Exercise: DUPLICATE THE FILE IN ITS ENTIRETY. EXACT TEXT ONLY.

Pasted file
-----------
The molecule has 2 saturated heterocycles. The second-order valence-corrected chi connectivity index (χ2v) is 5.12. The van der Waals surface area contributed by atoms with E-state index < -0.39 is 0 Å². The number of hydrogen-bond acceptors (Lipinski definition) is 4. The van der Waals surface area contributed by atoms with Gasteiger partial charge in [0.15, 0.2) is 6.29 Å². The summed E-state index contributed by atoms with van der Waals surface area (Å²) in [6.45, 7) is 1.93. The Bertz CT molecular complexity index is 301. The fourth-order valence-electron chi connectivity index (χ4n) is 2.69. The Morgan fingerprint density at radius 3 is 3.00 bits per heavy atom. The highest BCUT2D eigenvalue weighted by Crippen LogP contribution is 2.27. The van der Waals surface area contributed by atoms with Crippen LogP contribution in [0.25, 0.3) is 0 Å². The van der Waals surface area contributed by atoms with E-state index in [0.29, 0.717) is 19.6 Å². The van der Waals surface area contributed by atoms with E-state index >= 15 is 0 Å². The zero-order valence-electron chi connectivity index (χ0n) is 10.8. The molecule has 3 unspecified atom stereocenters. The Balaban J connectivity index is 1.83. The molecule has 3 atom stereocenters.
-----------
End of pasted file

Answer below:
The molecule has 2 saturated heterocycles. The second-order valence-corrected chi connectivity index (χ2v) is 5.12. The van der Waals surface area contributed by atoms with E-state index < -0.39 is 0 Å². The number of hydrogen-bond acceptors (Lipinski definition) is 4. The van der Waals surface area contributed by atoms with Gasteiger partial charge in [0.15, 0.2) is 6.29 Å². The summed E-state index contributed by atoms with van der Waals surface area (Å²) in [6.45, 7) is 1.93. The Bertz CT molecular complexity index is 301. The fourth-order valence-electron chi connectivity index (χ4n) is 2.69. The Morgan fingerprint density at radius 3 is 3.00 bits per heavy atom. The highest BCUT2D eigenvalue weighted by Crippen LogP contribution is 2.27. The van der Waals surface area contributed by atoms with Crippen LogP contribution in [0.25, 0.3) is 0 Å². The van der Waals surface area contributed by atoms with E-state index in [0.29, 0.717) is 19.6 Å². The van der Waals surface area contributed by atoms with E-state index >= 15 is 0 Å². The zero-order valence-electron chi connectivity index (χ0n) is 10.8. The molecule has 3 unspecified atom stereocenters. The Balaban J connectivity index is 1.83. The molecule has 3 atom stereocenters.